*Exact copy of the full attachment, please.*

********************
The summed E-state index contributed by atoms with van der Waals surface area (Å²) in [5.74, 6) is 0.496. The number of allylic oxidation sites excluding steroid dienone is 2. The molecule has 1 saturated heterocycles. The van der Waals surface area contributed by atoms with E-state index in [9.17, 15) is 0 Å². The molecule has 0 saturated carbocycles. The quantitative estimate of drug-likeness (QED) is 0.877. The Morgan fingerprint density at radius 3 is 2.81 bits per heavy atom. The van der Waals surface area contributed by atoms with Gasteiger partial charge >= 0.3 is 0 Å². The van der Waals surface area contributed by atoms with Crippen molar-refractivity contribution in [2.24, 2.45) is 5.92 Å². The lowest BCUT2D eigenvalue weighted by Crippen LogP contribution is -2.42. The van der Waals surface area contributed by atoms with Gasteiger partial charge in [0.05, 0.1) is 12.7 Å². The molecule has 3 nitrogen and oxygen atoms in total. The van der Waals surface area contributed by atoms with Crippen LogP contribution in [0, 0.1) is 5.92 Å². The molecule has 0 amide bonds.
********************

The summed E-state index contributed by atoms with van der Waals surface area (Å²) in [5.74, 6) is 0.496. The number of allylic oxidation sites excluding steroid dienone is 2. The molecule has 1 saturated heterocycles. The van der Waals surface area contributed by atoms with E-state index in [9.17, 15) is 0 Å². The molecule has 0 saturated carbocycles. The quantitative estimate of drug-likeness (QED) is 0.877. The Morgan fingerprint density at radius 3 is 2.81 bits per heavy atom. The van der Waals surface area contributed by atoms with Gasteiger partial charge >= 0.3 is 0 Å². The van der Waals surface area contributed by atoms with Crippen molar-refractivity contribution in [2.24, 2.45) is 5.92 Å². The lowest BCUT2D eigenvalue weighted by Crippen LogP contribution is -2.42. The van der Waals surface area contributed by atoms with Gasteiger partial charge in [0.05, 0.1) is 12.7 Å². The molecule has 3 nitrogen and oxygen atoms in total. The van der Waals surface area contributed by atoms with Crippen LogP contribution in [0, 0.1) is 5.92 Å². The molecule has 0 amide bonds.